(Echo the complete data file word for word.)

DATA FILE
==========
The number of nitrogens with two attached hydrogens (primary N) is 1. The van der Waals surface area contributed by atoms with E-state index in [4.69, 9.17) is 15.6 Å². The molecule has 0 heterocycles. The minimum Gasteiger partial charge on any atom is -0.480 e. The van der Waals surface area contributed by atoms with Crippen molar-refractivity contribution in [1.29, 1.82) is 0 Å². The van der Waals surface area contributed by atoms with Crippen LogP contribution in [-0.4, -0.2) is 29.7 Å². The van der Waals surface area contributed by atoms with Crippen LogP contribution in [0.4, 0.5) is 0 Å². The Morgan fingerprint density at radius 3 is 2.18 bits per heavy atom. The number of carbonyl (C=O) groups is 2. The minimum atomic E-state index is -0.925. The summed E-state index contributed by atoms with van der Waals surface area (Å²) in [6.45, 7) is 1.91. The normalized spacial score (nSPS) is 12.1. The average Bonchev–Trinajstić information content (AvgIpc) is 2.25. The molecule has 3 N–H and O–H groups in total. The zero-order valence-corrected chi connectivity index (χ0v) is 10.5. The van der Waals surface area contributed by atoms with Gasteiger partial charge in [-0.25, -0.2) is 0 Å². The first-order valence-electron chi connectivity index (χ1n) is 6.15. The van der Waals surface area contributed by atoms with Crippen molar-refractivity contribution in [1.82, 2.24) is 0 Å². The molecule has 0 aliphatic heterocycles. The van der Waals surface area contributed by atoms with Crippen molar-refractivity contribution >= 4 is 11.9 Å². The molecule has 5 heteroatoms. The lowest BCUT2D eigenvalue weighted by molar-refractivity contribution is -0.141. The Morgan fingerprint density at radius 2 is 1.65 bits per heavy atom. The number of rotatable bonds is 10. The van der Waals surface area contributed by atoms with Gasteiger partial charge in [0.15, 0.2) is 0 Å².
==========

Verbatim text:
The number of nitrogens with two attached hydrogens (primary N) is 1. The van der Waals surface area contributed by atoms with E-state index in [4.69, 9.17) is 15.6 Å². The molecule has 0 heterocycles. The minimum Gasteiger partial charge on any atom is -0.480 e. The van der Waals surface area contributed by atoms with Crippen molar-refractivity contribution in [1.29, 1.82) is 0 Å². The van der Waals surface area contributed by atoms with Crippen LogP contribution in [-0.4, -0.2) is 29.7 Å². The van der Waals surface area contributed by atoms with Crippen LogP contribution in [0.4, 0.5) is 0 Å². The Morgan fingerprint density at radius 3 is 2.18 bits per heavy atom. The number of carbonyl (C=O) groups is 2. The minimum atomic E-state index is -0.925. The summed E-state index contributed by atoms with van der Waals surface area (Å²) in [6.45, 7) is 1.91. The normalized spacial score (nSPS) is 12.1. The average Bonchev–Trinajstić information content (AvgIpc) is 2.25. The molecule has 3 N–H and O–H groups in total. The zero-order valence-corrected chi connectivity index (χ0v) is 10.5. The van der Waals surface area contributed by atoms with Gasteiger partial charge in [-0.25, -0.2) is 0 Å². The first-order valence-electron chi connectivity index (χ1n) is 6.15. The van der Waals surface area contributed by atoms with Crippen molar-refractivity contribution in [1.82, 2.24) is 0 Å². The molecule has 0 aliphatic heterocycles. The van der Waals surface area contributed by atoms with Crippen molar-refractivity contribution >= 4 is 11.9 Å². The molecule has 5 heteroatoms. The lowest BCUT2D eigenvalue weighted by molar-refractivity contribution is -0.141. The Morgan fingerprint density at radius 2 is 1.65 bits per heavy atom. The number of rotatable bonds is 10. The van der Waals surface area contributed by atoms with Gasteiger partial charge in [0.15, 0.2) is 0 Å².